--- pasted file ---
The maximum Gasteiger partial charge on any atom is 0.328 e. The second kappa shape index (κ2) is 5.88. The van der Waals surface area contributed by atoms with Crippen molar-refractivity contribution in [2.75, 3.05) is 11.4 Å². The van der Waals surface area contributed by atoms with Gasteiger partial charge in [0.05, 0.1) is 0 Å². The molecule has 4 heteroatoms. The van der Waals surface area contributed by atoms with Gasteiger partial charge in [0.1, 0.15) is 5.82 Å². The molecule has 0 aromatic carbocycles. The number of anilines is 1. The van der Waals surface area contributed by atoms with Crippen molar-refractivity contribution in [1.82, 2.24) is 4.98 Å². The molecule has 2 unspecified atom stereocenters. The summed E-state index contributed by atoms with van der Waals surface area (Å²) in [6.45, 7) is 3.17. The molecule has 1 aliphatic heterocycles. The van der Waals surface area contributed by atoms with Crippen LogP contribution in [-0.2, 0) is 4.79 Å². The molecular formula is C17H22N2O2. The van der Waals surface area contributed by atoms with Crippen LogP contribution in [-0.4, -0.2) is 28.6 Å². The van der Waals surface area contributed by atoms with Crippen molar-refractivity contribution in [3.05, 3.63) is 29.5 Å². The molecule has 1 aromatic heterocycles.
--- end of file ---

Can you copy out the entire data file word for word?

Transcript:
The maximum Gasteiger partial charge on any atom is 0.328 e. The second kappa shape index (κ2) is 5.88. The van der Waals surface area contributed by atoms with Crippen molar-refractivity contribution in [2.75, 3.05) is 11.4 Å². The van der Waals surface area contributed by atoms with Gasteiger partial charge in [0.05, 0.1) is 0 Å². The molecule has 4 heteroatoms. The van der Waals surface area contributed by atoms with Gasteiger partial charge in [0.1, 0.15) is 5.82 Å². The molecule has 0 aromatic carbocycles. The number of anilines is 1. The van der Waals surface area contributed by atoms with Crippen molar-refractivity contribution in [1.82, 2.24) is 4.98 Å². The molecule has 2 unspecified atom stereocenters. The summed E-state index contributed by atoms with van der Waals surface area (Å²) in [6.45, 7) is 3.17. The molecule has 1 aliphatic heterocycles. The van der Waals surface area contributed by atoms with Crippen LogP contribution in [-0.2, 0) is 4.79 Å². The molecular formula is C17H22N2O2. The van der Waals surface area contributed by atoms with Crippen LogP contribution in [-0.4, -0.2) is 28.6 Å². The van der Waals surface area contributed by atoms with Crippen molar-refractivity contribution in [3.05, 3.63) is 29.5 Å². The molecule has 1 aromatic heterocycles.